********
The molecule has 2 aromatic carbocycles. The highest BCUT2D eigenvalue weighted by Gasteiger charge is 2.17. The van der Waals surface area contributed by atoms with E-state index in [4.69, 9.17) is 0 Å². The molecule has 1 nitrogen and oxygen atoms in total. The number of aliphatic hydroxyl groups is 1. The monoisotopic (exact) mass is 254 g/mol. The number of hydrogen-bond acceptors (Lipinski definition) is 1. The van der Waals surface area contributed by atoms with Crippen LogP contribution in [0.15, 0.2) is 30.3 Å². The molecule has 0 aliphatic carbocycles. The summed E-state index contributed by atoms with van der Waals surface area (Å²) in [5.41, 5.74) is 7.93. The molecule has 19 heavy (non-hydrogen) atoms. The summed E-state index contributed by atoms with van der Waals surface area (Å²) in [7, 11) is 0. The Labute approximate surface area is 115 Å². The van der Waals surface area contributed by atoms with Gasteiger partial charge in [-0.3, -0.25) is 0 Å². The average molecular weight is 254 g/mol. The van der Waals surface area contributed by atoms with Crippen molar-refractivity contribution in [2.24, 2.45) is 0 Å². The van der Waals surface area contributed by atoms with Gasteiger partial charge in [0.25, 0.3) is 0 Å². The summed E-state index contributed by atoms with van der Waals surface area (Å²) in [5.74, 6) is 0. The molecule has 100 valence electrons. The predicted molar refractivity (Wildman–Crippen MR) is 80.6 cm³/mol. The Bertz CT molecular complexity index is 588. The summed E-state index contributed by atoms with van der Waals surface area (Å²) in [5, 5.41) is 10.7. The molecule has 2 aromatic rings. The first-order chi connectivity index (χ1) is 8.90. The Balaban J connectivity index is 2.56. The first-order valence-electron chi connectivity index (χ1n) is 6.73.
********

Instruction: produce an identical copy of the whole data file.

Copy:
The molecule has 2 aromatic carbocycles. The highest BCUT2D eigenvalue weighted by Gasteiger charge is 2.17. The van der Waals surface area contributed by atoms with E-state index in [4.69, 9.17) is 0 Å². The molecule has 1 nitrogen and oxygen atoms in total. The number of aliphatic hydroxyl groups is 1. The monoisotopic (exact) mass is 254 g/mol. The number of hydrogen-bond acceptors (Lipinski definition) is 1. The van der Waals surface area contributed by atoms with Crippen LogP contribution in [0.15, 0.2) is 30.3 Å². The molecule has 0 aliphatic carbocycles. The summed E-state index contributed by atoms with van der Waals surface area (Å²) in [5.41, 5.74) is 7.93. The molecule has 19 heavy (non-hydrogen) atoms. The summed E-state index contributed by atoms with van der Waals surface area (Å²) in [7, 11) is 0. The Labute approximate surface area is 115 Å². The van der Waals surface area contributed by atoms with Gasteiger partial charge in [-0.3, -0.25) is 0 Å². The average molecular weight is 254 g/mol. The van der Waals surface area contributed by atoms with Crippen molar-refractivity contribution in [2.24, 2.45) is 0 Å². The van der Waals surface area contributed by atoms with Gasteiger partial charge in [0.25, 0.3) is 0 Å². The summed E-state index contributed by atoms with van der Waals surface area (Å²) in [5.74, 6) is 0. The molecule has 100 valence electrons. The predicted molar refractivity (Wildman–Crippen MR) is 80.6 cm³/mol. The Bertz CT molecular complexity index is 588. The summed E-state index contributed by atoms with van der Waals surface area (Å²) in [5, 5.41) is 10.7. The molecule has 2 aromatic rings. The first-order chi connectivity index (χ1) is 8.90. The Balaban J connectivity index is 2.56. The first-order valence-electron chi connectivity index (χ1n) is 6.73.